and generally feeling a mix of shock, relief, and thankfulness.
So the next six days were fairly nuts. I had to go to work as
normal, and fortunately there was some urgent stuff that kept my mind
busy. My wife was busy ordering everything festive she could find from
eBay. My mother booked the first flight from across the Atlantic she
could find and turned up on Friday evening. L. and I spent the weekend
preparing, getting new clothes and organizing the family. Monday evening
I went to Best Buy to get a new camcorder. And Tuesday morning arrived,
and we rushed to get ready, and then drove down to Palm Beach for the
ceremony, with my mother calling every five minutes not quite
understanding that we were actually busy preparing.
Beyond the security people deciding that my wife's tape measure could be
some kind of weapon, we had no problems at the INS building. Some
people were late, delaying the ceremony by two hours (!), and we spent
the time watching some kind of PBS style documentary on the Grand
Canyon, while we filled out forms for our new social security cards,
passports, and so on. Then the presiding officer's microphone wouldn't
work. And finally it started.
What happened exactly? Well, the front three rows were composed of those
of us becoming Americans. Behind and two the sides of us were family
members, friends, etc, who'd come to wish us well. What happened in what
order I can't recall exactly, but we sang the (first verse of the)
National Anthem, and then we were all asked to stand as our country of
origin was read out. And then asked to hold our right hand up as we
recited the Oath of Allegiance.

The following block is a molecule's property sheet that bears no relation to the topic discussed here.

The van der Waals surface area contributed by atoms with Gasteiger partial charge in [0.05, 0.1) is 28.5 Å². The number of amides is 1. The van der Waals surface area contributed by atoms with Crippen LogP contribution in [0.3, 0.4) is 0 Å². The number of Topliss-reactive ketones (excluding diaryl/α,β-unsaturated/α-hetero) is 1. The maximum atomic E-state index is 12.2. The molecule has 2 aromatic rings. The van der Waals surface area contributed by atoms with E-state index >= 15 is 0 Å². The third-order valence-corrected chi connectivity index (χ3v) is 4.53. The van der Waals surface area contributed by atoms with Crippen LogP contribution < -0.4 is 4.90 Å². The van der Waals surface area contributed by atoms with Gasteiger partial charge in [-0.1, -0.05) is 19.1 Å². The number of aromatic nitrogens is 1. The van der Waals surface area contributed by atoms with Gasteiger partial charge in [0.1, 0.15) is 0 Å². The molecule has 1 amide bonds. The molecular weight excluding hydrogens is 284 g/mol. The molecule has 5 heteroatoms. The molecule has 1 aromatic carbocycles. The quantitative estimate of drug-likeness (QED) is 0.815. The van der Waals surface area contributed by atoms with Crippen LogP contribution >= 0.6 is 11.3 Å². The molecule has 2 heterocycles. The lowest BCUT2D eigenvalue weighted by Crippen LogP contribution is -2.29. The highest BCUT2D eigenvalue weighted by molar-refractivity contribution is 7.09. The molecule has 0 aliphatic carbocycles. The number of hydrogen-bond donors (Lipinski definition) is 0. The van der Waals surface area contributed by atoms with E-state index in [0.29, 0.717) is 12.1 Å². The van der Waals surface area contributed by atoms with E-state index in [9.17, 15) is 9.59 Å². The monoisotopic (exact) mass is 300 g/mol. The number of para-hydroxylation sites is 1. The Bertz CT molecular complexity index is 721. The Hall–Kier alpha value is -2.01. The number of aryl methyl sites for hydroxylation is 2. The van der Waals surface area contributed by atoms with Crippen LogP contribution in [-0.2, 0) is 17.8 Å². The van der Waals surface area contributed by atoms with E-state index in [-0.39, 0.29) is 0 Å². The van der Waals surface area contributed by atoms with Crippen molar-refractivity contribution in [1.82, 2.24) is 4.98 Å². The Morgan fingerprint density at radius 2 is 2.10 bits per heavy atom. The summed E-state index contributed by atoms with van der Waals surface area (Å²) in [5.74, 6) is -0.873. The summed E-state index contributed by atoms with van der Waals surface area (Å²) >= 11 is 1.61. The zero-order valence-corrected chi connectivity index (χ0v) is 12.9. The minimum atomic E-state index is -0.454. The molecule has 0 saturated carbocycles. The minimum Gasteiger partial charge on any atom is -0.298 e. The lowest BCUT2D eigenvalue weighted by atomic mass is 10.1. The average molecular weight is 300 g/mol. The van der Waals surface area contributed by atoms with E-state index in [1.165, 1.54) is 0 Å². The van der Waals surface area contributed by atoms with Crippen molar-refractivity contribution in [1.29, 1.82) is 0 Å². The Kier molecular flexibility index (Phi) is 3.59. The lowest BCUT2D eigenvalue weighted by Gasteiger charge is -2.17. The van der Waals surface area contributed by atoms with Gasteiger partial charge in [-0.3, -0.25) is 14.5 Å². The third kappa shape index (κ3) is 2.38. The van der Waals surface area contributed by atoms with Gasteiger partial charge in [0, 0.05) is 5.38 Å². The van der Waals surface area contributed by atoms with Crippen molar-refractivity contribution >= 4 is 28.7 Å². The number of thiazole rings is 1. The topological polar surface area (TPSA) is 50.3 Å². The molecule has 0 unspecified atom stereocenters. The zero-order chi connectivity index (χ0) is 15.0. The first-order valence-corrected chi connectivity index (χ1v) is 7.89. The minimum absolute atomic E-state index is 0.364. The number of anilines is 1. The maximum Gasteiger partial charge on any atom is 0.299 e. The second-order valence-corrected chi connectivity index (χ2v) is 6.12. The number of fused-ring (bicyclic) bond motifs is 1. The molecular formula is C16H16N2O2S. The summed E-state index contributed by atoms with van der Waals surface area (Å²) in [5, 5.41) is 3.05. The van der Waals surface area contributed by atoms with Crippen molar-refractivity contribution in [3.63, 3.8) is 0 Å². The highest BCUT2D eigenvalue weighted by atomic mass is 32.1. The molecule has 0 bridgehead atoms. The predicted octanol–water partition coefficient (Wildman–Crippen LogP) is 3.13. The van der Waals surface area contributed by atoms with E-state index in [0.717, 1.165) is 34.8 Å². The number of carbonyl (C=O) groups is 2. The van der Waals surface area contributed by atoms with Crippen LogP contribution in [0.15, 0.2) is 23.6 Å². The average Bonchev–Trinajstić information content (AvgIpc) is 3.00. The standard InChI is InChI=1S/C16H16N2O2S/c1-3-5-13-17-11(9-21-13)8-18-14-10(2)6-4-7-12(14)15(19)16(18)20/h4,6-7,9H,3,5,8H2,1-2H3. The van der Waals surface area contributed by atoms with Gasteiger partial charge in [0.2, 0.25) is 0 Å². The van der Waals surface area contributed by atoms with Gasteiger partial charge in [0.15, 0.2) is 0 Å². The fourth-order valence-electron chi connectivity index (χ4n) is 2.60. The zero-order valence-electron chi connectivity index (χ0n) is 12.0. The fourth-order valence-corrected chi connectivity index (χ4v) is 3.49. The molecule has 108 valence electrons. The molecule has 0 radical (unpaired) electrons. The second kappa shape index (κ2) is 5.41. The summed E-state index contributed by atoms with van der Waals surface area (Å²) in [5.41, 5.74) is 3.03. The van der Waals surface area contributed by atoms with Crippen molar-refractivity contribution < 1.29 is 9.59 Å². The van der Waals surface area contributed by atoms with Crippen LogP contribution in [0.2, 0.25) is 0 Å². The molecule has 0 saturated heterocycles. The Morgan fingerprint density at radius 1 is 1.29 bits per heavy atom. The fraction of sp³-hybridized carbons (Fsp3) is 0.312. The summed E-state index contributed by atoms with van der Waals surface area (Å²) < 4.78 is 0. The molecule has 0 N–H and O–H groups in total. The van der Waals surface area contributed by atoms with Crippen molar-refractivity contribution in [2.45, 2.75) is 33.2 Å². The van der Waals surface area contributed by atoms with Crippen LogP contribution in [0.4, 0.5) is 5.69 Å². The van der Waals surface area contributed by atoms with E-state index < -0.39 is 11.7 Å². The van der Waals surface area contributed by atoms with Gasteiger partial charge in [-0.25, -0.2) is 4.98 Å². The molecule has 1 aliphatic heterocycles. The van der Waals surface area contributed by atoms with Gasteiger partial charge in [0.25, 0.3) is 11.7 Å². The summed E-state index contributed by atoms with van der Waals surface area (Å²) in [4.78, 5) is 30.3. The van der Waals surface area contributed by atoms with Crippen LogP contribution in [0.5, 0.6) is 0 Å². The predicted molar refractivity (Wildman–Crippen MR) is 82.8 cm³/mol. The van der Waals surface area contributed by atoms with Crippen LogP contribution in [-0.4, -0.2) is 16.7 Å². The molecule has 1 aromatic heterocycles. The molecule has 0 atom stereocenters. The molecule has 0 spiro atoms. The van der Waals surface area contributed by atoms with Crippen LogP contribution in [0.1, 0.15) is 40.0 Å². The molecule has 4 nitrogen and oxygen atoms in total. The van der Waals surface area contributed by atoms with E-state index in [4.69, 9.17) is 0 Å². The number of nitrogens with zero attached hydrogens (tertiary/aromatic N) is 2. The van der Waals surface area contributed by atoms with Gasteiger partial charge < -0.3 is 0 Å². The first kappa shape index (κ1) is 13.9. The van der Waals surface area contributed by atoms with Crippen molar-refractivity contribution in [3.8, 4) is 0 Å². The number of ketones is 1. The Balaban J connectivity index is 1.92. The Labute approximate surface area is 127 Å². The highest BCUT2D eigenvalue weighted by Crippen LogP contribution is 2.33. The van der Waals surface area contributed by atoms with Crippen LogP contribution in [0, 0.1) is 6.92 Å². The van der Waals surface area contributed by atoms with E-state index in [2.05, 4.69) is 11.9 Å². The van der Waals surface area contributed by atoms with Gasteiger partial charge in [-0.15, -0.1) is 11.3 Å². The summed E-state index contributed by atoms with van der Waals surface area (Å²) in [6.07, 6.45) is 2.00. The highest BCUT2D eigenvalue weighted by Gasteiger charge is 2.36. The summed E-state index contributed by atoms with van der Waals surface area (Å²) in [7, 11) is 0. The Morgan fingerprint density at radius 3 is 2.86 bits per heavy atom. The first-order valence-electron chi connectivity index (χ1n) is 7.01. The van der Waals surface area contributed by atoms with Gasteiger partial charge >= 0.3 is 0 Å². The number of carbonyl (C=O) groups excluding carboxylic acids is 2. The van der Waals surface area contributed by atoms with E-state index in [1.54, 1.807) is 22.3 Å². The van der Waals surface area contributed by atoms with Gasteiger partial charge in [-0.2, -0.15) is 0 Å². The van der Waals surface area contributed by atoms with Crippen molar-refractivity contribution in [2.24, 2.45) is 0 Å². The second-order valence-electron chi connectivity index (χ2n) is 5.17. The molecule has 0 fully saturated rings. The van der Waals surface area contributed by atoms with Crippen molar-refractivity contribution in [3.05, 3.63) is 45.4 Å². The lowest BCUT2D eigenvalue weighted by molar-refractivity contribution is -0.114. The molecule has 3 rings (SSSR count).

What's the oath? It's not the same as the Pledge. The Oath is a more
specific statement renouncing allegiance to other countries and pledging
to be loyal to the United States of America, including pledging to
engage in various forms of military and civilian service if required to.
At that point, we were citizens. We recited the Pledge of Allegiance
after that, watched two videos, a Ken Burns style montage of various
immigrant themes, and then a message from the President. Finally, a
(rather cheesy I thought, but who cares?) video of Lee Greenwood's
"Proud to be an American/God bless the USA" which we were encouraged to
sing, by immigration officers waving flags.
So that was that. Got a rather nice package of "stuff" too from a
mini-American flag to a book on the important speeches and documents
associated with the US, and also copies of the Declaration of
Independence and the Constitution.
The evening was spent having dinner with my family in celebration. It was a very fun evening.
I can't tell you how welcoming people are in this country. Virtually all
countries have concerns about "immigrants", but the reality is that
there's a massive gulf in the US between the advertised fears and how
people actually act. The INS have, always, been positive to me, and
generally speaking the people I've heard complain about them are the
kinds of people who'd make Mother Theresa curse them out. And the INS is
only a part of it, they're a fairly fair representation of how
Americans see immigration in general. The INS doesn't like seeing people
abuse the system, but it's clear to me that they want people who follow
the rules, can contribute, and who love this country, to stay here.
One of the first things that happened, repeatedly, to me in the US is
that I'd, say, strike up a conversation with a couple in a Restaurant,
and they'd ask where I'm from, and I'd tell them, and they'd say "Wow,